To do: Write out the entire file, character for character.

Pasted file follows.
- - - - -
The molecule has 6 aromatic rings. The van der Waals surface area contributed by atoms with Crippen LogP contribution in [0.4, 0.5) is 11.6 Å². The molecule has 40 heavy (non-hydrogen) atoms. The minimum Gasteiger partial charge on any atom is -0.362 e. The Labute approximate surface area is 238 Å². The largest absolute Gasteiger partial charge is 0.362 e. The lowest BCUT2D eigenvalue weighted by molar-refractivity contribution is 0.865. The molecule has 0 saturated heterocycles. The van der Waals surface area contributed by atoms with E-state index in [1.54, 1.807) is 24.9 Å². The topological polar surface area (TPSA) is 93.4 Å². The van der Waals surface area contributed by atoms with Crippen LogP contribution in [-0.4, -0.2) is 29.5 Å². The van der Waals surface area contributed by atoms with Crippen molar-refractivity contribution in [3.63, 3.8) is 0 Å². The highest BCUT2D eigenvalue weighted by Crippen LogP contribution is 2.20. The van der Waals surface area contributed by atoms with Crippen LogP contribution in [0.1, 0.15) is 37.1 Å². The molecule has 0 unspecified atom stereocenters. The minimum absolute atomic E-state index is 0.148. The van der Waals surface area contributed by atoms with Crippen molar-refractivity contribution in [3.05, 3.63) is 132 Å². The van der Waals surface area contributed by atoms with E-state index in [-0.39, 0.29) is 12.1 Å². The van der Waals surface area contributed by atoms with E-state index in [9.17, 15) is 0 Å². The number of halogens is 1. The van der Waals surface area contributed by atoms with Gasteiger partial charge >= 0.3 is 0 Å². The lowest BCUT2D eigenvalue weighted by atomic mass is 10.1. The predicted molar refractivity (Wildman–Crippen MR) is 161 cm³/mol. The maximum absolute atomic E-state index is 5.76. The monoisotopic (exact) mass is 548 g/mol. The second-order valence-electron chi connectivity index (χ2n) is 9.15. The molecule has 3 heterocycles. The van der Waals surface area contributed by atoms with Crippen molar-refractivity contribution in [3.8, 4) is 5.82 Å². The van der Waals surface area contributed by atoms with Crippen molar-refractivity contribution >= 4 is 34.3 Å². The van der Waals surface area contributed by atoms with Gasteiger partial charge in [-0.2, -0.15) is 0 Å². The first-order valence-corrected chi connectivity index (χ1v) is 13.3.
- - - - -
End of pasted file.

The molecule has 6 aromatic rings. The van der Waals surface area contributed by atoms with Crippen LogP contribution in [0.4, 0.5) is 11.6 Å². The molecule has 40 heavy (non-hydrogen) atoms. The minimum Gasteiger partial charge on any atom is -0.362 e. The Labute approximate surface area is 238 Å². The largest absolute Gasteiger partial charge is 0.362 e. The lowest BCUT2D eigenvalue weighted by molar-refractivity contribution is 0.865. The molecule has 0 saturated heterocycles. The van der Waals surface area contributed by atoms with E-state index in [1.54, 1.807) is 24.9 Å². The topological polar surface area (TPSA) is 93.4 Å². The van der Waals surface area contributed by atoms with Crippen LogP contribution in [-0.4, -0.2) is 29.5 Å². The van der Waals surface area contributed by atoms with Crippen molar-refractivity contribution in [3.63, 3.8) is 0 Å². The highest BCUT2D eigenvalue weighted by Crippen LogP contribution is 2.20. The van der Waals surface area contributed by atoms with Crippen LogP contribution in [0.1, 0.15) is 37.1 Å². The molecule has 0 unspecified atom stereocenters. The minimum absolute atomic E-state index is 0.148. The van der Waals surface area contributed by atoms with Crippen molar-refractivity contribution in [3.05, 3.63) is 132 Å². The van der Waals surface area contributed by atoms with E-state index in [-0.39, 0.29) is 12.1 Å². The van der Waals surface area contributed by atoms with E-state index in [9.17, 15) is 0 Å². The number of halogens is 1. The van der Waals surface area contributed by atoms with Gasteiger partial charge >= 0.3 is 0 Å². The lowest BCUT2D eigenvalue weighted by atomic mass is 10.1. The predicted molar refractivity (Wildman–Crippen MR) is 161 cm³/mol. The maximum absolute atomic E-state index is 5.76. The monoisotopic (exact) mass is 548 g/mol. The second-order valence-electron chi connectivity index (χ2n) is 9.15. The molecule has 3 heterocycles. The van der Waals surface area contributed by atoms with Crippen molar-refractivity contribution in [3.8, 4) is 5.82 Å². The van der Waals surface area contributed by atoms with Crippen molar-refractivity contribution >= 4 is 34.3 Å². The van der Waals surface area contributed by atoms with Gasteiger partial charge in [-0.2, -0.15) is 0 Å². The first-order valence-corrected chi connectivity index (χ1v) is 13.3.